And when you see the means displacing the ends, fix the problem. If the means have become the ends, what does that say about your leadership?

Robert Michels' book is still worth reading.

Tuesday, September 15, 2015

How to Create Self-Silenced Fools

Do you try hard to look like the smartest person in the room? Do you fantasize of that moment when you fire off the perfect “gotcha” remark, disarming the speaker and coming off as really smart? Nods around the room; a raised eyebrow; a sideways glance. “Who is that guy?”  

If this describes you, you're not alone; we all want to be seen as smart.

But if zinger questioning describes life in your organization, you have a leadership problem.

To see why, first note that there are two kinds of questions, those meant to show off and those meant to learn. Questioning to show off involves hurling zingers at one another, as each of us acts out what we already know. Questioning to learn requires that we admit our ignorance, and often involves asking basic questions – the ones that appear almost too basic. Such questions do not make the questioner appear smart, but they help us all to learn.

In organizations where questions are meant to show off, it is not safe to ask questions in order to learn. After all, by trying to learn, you reveal your lack of knowledge and admit to not being the smartest person in the room. As the zingers fly, who would risk raising a hand to admit ignorance? Instead we clam up and pretend. Like the illiterate who fakes it undetected through school, we expend more effort trying to conceal our ignorance than we do trying to learn. We become a self-silenced fool.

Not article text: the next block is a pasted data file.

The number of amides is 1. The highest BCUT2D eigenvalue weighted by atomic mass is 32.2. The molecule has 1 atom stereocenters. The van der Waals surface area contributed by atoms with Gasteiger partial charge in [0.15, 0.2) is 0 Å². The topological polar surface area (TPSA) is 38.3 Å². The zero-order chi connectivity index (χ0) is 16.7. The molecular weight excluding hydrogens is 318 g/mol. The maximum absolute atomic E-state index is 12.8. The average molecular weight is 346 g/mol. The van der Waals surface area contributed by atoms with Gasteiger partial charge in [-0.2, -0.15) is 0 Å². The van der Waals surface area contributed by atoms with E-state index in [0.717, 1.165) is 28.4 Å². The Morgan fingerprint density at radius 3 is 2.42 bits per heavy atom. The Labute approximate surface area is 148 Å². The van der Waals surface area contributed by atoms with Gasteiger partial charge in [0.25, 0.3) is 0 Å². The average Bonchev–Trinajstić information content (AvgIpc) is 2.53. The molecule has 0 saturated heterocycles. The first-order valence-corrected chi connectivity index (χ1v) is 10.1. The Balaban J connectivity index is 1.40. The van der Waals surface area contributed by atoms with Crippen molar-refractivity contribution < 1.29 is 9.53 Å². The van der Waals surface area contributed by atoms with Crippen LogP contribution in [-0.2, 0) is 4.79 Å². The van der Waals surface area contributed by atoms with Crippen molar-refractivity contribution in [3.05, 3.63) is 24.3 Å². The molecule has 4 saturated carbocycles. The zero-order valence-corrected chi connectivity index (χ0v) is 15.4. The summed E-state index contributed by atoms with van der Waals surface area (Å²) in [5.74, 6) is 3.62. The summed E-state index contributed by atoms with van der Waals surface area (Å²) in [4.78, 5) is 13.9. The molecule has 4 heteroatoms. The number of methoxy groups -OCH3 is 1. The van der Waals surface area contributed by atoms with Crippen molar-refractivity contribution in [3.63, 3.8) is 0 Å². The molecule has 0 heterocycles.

I have seen this problem in many companies, but I have seen it at universities too. I recall presenting a research paper here at Stanford at an interdisciplinary seminar – a context where many attendees don’t know each other. Back in the corner a hand went up, an old guy with a pretty simple question. Several more times over the hour he again asked basic questions, but in doing so he was helping everyone understand my research. He was questioning to learn, not to show off. After his fourth question, I said, “Sir, may I ask, who are you?” He replied, “Ken Arrow.” As people around room craned their necks to get a look at the Nobel Laureate, I continued to answer his questions. After the seminar, a junior professor introduced himself and noted that he had thought of Professor Arrow's questions. I said "Why did you not ask them?" He replied, “They seemed so basic, almost silly.” Worried about revealing ignorance, this smart young scholar remained silent.